The second measure involves testamentary trusts, which come into play after someone’s death.
They have tax advantages in that income distributed to minors is taxed at full adult marginal rates. Each beneficiary is therefore eligible for the $18,200 tax-free threshold and whatever
relief is normally afforded by the lower tax scales.
The income distributed is known as “excepted trust income”.
But beneficiaries aged under 18 who receive income from other types of trusts only receive $416 tax-free before penalty tax rates apply.
“This measure will clarify that minors will be taxed at adult marginal rates only in respect of income a testamentary trust generates from assets of the deceased estate, or the proceeds of
the disposal or investment of these assets,” the budget papers say. It will apply from July 1, 2019.
The government wants to stop what might be colloquially called “testamentary trust stuffing”, Molesworth says.
“If I set up a testamentary trust and then people who are still alive transfer assets into the trust to increase its level of income, that extra income will not be treated as ‘excepted trust income’,” he says.
Suppose Bob passes away and his will establishes a testamentary trust containing an asset that produces $10,000 a year for a child beneficiary, Dale.
Relatives then add new assets to the trust which bring Dale’s income up to $20,000.
The budget measure makes it clear that only the first $10,000 will be treated as tax-advantaged “excepted trust income”.
“You’re still allowed to turn over the assets and move from BHP to Rio shares, for example,” Molesworth says. “But ultimately it’s all got to be traceable back to the original bundle of assets.”
The government must be sufficiently concerned that mischief is occurring to warrant a budget measure.
“But it’s something that I would in fact recommend against because you’re really not complying with the spirit of the law and the tax commissioner could take the view that you were only doing it for the purposes of avoiding tax,” Molesworth says.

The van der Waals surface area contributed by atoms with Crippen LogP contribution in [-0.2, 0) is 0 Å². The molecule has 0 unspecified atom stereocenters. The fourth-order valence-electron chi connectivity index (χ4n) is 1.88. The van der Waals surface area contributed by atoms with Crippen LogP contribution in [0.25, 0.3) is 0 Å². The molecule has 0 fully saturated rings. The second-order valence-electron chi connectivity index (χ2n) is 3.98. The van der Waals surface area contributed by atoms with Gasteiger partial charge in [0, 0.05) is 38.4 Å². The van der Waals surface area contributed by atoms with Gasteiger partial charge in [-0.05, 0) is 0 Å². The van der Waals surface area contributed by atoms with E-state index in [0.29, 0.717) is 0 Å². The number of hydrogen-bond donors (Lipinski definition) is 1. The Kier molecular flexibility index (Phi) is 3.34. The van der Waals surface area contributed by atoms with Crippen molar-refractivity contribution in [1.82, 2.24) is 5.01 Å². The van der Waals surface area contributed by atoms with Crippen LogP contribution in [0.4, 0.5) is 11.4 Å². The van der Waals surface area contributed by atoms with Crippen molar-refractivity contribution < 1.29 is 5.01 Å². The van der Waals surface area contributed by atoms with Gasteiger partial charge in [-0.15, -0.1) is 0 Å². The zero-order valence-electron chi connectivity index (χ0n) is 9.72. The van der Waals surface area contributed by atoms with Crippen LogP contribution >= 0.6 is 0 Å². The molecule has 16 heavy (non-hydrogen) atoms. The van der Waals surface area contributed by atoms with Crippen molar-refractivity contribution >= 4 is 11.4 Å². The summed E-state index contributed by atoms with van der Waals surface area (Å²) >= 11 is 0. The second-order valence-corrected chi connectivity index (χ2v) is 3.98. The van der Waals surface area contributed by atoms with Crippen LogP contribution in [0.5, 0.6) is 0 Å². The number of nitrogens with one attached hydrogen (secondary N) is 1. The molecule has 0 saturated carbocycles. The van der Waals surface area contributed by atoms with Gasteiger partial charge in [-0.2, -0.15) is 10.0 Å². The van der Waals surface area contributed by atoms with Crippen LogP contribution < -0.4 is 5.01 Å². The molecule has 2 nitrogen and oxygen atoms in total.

Family tax planning:
Golnar Nekoee, an associate with Bradley Allen Love lawyers, says the measure clarifies what most experts already believe to be the case, and testamentary trusts will continue to be an important feature of family tax planning.
“It does not mean that assets which have not derived from the deceased estate cannot, or should not, be injected into a testamentary trust that has already been established,” she says.
“Assets held within a testamentary trust structure, provided it is drafted carefully and correctly, can be significantly safeguarded when it comes for family law separation for bankruptcy.”
William Buck director of tax services Todd Want agrees the only people affected will be those deriving inappropriate tax outcomes.
“It’s a measure that is targeting those who should be targeted, not the everyday families who are setting up testamentary trusts for the right reasons,” he says.
“However, the devil will be in the detail. It’s important that the government drafts the laws in a way that only captures the parties who are achieving inappropriate tax outcomes and doesn’t increase red tape for everyone else.”
For more information you can read the full AFR report here.Â or contact us if you would like more information aboutÂ anti-avoidance rules and trust structures.